The Fall of the Vocalist (2/3/10)

30 Sep

Some recent trends in music show a definite loss of vocal emphasis. If you’ve heard late 50s/early 60s “rock and roll”, guitars were prominent but not dominant. A strong emphasis was still placed on vocals. I think that since then and even more frequently nowadays, we are seeing a huge wave of “band” music. By that I mean, all members of a band focusing their talents to the best of their abilities, essentially making the best of the music. In my opinion, the vocals “fall” with these decisions, or aren’t as prominent as they once were. The truth is there’s a bigger market for voice modification and the technological mixtures of vocal soundings, because the artist inherently distorts their voice to make a new and original sound. A mass example of this would be T-Pain’s career, as well as several other recent hip-hop artists, and a slightly lesser known example would be Modest Mouse or Tom Waits. It isn’t that these artists aren’t good at what they do; they are just creating a new trend of voice modification that’s very interesting.

Simply put, the band no longer looks to magnify the singer, but vice versa in most cases. Folk and “Indie”, what I personally listen to most, are great genres that are showcasing this. Low-fi recording is one way that I can think of off-hand that seems to be coming up a lot. The Mountain Goats built the majority of their rather prolific, early recording career on low-fi sound, most notably with the album All Hail West Texas. That album sounds a lot like if you combined a CB radio with their vocalist John Darnielle’s pattern of amazing lyrics. Fleet Foxes, recently in the folk spotlight, create what has come to be called a “gentle wooze” in their harmonic folk, which sounds rather slow and rigid in a loose composition, if that makes sense. Iron and Wine, on the other hand, sort of battles this belief of declining vocals considering the singer, Sam Beam, is the main focus of that music. It shows on their album Shepherd’s Dog, released in 2007 and marking their gradual shift to a style that’s less “folky” and more “indie” in its focus on voice.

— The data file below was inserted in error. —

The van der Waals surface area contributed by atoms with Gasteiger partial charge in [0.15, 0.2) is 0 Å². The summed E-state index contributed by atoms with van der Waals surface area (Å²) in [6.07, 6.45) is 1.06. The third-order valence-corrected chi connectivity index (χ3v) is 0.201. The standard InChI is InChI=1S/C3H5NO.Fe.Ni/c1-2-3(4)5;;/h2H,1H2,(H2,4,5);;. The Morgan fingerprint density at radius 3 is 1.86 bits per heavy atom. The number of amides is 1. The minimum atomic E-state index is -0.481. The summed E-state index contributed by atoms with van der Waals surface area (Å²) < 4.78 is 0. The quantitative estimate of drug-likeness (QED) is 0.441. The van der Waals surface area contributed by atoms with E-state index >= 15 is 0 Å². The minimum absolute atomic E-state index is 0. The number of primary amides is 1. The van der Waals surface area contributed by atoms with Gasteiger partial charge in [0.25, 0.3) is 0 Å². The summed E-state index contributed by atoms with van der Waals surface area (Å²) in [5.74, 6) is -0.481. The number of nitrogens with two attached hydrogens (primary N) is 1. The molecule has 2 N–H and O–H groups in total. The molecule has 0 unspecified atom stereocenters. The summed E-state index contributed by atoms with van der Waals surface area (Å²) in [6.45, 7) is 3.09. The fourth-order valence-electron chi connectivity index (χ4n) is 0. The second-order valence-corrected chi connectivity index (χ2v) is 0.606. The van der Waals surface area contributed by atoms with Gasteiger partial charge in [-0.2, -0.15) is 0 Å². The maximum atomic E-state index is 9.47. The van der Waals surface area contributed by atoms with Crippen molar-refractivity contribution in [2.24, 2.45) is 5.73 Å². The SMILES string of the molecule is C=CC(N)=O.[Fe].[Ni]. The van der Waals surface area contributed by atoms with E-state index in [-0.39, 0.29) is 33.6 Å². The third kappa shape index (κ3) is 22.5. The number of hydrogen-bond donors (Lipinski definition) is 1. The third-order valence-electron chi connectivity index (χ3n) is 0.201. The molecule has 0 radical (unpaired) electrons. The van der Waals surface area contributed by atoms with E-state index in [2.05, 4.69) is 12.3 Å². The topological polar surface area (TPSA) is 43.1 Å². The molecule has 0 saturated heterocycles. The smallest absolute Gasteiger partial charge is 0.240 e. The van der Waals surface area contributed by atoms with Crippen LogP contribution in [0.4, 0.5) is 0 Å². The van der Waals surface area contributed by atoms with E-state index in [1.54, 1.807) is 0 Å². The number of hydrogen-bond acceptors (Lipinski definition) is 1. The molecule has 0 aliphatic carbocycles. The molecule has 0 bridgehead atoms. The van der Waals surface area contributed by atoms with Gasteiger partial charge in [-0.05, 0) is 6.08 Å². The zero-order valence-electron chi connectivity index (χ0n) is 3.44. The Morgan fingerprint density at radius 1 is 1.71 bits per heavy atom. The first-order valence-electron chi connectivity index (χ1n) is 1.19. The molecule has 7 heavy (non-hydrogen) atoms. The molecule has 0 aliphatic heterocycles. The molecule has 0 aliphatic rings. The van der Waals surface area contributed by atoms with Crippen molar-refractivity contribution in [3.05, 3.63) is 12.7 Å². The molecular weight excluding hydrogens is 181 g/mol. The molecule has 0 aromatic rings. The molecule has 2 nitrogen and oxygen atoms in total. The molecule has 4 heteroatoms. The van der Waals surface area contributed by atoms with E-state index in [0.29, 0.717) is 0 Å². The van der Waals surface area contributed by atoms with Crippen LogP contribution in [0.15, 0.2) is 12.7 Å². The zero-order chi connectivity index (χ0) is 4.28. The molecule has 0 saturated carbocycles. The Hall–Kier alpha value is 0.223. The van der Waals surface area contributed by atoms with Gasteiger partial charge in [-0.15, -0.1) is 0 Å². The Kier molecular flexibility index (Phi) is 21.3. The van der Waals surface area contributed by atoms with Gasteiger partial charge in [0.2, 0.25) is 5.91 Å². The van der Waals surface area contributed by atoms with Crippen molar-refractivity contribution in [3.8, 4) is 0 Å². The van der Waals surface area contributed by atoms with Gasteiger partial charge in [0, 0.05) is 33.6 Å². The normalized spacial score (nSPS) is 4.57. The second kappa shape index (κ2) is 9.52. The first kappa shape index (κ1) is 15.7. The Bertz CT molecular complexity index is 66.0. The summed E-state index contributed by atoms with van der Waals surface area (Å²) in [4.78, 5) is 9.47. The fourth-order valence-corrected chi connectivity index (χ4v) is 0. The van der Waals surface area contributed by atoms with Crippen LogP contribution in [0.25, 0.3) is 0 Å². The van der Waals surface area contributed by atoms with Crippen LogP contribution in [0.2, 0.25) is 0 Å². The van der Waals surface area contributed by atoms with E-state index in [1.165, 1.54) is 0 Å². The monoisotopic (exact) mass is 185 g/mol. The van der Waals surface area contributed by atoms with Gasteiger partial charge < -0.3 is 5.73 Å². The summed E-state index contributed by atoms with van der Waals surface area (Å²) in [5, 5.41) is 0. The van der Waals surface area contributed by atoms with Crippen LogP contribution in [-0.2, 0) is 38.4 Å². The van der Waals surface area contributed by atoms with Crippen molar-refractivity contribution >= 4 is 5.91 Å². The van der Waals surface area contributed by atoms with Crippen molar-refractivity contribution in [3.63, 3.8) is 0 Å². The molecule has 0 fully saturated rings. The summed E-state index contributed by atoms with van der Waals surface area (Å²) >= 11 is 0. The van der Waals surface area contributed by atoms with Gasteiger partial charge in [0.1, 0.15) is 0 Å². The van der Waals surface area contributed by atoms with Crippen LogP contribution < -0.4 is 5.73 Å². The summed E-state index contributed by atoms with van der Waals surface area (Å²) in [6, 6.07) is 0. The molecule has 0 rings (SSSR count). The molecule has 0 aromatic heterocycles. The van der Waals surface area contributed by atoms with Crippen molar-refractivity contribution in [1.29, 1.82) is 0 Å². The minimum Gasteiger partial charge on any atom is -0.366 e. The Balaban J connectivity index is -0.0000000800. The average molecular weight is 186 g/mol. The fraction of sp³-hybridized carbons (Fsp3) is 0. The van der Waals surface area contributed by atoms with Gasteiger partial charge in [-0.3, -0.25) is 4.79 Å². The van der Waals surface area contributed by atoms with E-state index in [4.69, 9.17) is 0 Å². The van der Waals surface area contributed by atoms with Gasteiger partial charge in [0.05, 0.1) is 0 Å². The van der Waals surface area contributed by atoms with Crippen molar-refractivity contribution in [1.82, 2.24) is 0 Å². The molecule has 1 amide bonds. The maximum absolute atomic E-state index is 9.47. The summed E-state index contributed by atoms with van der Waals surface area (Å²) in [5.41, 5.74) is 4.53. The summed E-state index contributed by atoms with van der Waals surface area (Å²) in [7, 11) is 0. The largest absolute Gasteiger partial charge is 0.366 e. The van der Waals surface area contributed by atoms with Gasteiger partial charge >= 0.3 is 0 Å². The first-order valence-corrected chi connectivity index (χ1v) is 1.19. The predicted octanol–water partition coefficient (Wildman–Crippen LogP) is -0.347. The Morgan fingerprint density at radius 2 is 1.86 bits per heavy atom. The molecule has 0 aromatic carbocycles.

However, even with this trend in “band as a whole” movement, the instruments are becoming great windows into the lives of their players. Dead Confederate, who I’m calling a modern-day Nirvana, has a grunge-folk song called Wrecking Ball, by which they actually named their album. It has simple day-in-the-life lyrics with a ballad-type chorus, but in my opinion, shows the true heart of Hardy Morris – from his Seattle upbringing to the project he started the battles Nirvana’s shadow. The simple blues arrangement in a song that grinds so originally at points is sort of a work of genius. Separately, you have artists that are strictly instrumental, as in Andy McKee. McKee works to bind acoustic slaps with well-timed picking to create an amazing relaxing sound, where you are literally left with the name of the song for guidance. Since he has titles like When She Cries and For My Father, his audience receives the notion of hardship. Yet, the majority of his songs end on peaceful tones.

The point I’m getting at is that music is expanding. In the “mainstream” sense music is slacking, creating simple words and power chords that bands like Hinder, Nickelback, and Three Days Grace pounce all over and throw rather unfairly into the teenage ears of their listeners; however, when music is devoured by truth and stands with real meaning, I am forced to look at folk and indie. They stand as the most personal genres and whether they utilize types of voice modification or not, they are carving a new niche and I feel everyone should be a part of it.

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Posted by on September 30, 2013 in Behrend Beacon Articles


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